Tuesday, February 6, 2007

Andrew McKinley in SFBG

"100 Women/Good Guys to Know"
Andrew McKinley's unguarded portraiture

REVIEW Through happenstance I visited Andrew McKinley's "100 Women/Good Guys to Know" at Adobe Books with one of the show's subjects. In a McKinley solo portrait, she's wearing a rich red and blue shirt that contrasts well with the sky blue mural fragment behind her. But what's most striking about the photo is probably her expression: open and friendly in addition to beautiful. This lack of guardedness is one quality of most of McKinley's female subjects — by and large, their eyes meet the camera with affection and sometimes amusement.

Enclosed in simple white frames and organized into five rows of 16 and one row of 15, these pieces make up 95 of the show's more than 100 photos. The size of the images is no different from those one gets back from a one-hour photo establishment — an example of the show's direct approach and lack of pretense. But any photographer would feel blessed to come up with a few rolls as vibrant and candid as these portraits, whose primary colors crop up in and pop out from flowers, gum ball machines, fruit, and items of clothing. A few photos are set within Adobe Books itself, a spot where McKinley has been integral to art in the Mission over the past 15 years.
McKinley didn't organize or provide the title of "100 Women/Good Guys to Know," whose name could be more or less dodgy depending on how one interprets the slash mark. There are far fewer photos of "Good Guys," and said fellows are more prone to stiff poseur stances, though McKinley has a great shot of a kid with a guitar.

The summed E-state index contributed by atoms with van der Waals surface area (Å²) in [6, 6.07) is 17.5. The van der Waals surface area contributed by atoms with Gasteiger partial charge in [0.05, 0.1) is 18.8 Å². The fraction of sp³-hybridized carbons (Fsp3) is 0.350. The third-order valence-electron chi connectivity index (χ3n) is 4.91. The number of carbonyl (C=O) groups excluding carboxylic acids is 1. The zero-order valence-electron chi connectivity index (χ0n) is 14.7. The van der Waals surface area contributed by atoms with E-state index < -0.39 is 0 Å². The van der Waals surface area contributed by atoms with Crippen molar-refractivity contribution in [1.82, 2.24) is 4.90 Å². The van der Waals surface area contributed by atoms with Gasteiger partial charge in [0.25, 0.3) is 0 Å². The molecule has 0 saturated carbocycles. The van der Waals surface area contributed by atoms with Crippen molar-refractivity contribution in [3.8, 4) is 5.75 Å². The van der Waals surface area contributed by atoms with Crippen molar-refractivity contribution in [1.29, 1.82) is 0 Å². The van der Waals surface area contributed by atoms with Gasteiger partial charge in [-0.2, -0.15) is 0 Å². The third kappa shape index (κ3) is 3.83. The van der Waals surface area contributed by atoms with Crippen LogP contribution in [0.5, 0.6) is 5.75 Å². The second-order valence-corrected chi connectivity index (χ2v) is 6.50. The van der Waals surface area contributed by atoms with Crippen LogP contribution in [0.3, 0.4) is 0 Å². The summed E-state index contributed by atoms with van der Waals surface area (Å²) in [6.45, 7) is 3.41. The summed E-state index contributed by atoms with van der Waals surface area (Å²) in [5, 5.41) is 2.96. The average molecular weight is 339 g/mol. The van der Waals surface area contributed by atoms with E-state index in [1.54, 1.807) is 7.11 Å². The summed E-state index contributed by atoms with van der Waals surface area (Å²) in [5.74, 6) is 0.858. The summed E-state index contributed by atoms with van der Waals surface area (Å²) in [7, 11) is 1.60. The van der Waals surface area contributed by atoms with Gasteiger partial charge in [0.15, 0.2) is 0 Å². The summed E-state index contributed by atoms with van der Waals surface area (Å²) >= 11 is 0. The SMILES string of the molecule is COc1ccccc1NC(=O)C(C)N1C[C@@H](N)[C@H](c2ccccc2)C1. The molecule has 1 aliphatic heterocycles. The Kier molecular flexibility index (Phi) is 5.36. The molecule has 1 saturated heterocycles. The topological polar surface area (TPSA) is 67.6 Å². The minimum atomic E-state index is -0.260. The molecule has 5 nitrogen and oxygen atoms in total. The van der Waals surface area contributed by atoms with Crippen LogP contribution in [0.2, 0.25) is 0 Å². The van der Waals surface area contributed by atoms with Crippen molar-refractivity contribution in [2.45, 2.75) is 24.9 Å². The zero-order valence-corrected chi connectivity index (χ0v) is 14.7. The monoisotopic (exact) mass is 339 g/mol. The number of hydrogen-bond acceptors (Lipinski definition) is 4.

Jibz Cameron with a keyboard, Sara Jaffe with a big smile, Xylor Jane with a red cap and an "I've been naughty" expression, Dan Johnson with a cake and a hand-markered "I Heart E.T." T-shirt — these are some of the people pictured in "100 Women/Good Guys." Whether their names mean something or nothing to you, McKinley's show appeals as the celebratory San Francisco family album of one person with a good eye — and often a good eye for good artists. In conjunction, Amanda Eicher has mapped out a network of local artists, writers, and scenesters on the upper walls of Adobe's front room. In the couple of minutes I looked at it, I counted 30 or 40 acquaintances, a handful of close friends, and the love of my life, many ensconced on the back wall. I also thought about many other absent names — and the people attached to them. Eicher's spiderweb of connections is a bit like a positive local version of the late Mark Lombardi's sinister global-networks drawings. (Johnny Ray Huston)

100 WOMEN/GOOD GUYS TO KNOW Through Sun/4. Wed.–Thurs. and Sun., 11 a.m.-10 p.m.; Fri.–Sat., 11 a.m.–11 p.m. Adobe Books, 3166 16th St., SF. Free. (415) 864-3936


If you would like to be considered for a show at Adobe Books Backroom gallery send slides or jpegs of your work to The Folks. Please consider if your work could fit in the main space or if your work is specifically aimed at the backroom. Any information and/or proposal for your work is strongly encouraged. Thanks for your interest in showing!

Mail slides to:
Maggie Otero
2918 22nd st.
San Francisco, CA

Please enclose a stamped self addressed envelope for your slides to be returned. Also let me know if you have a deadline for slide return.

To email jpegs:
Email to adobebooks@earthlink.net. If you have both slides and jpegs please also send jpegs. Please send no more than 4 images and preferably email only small files.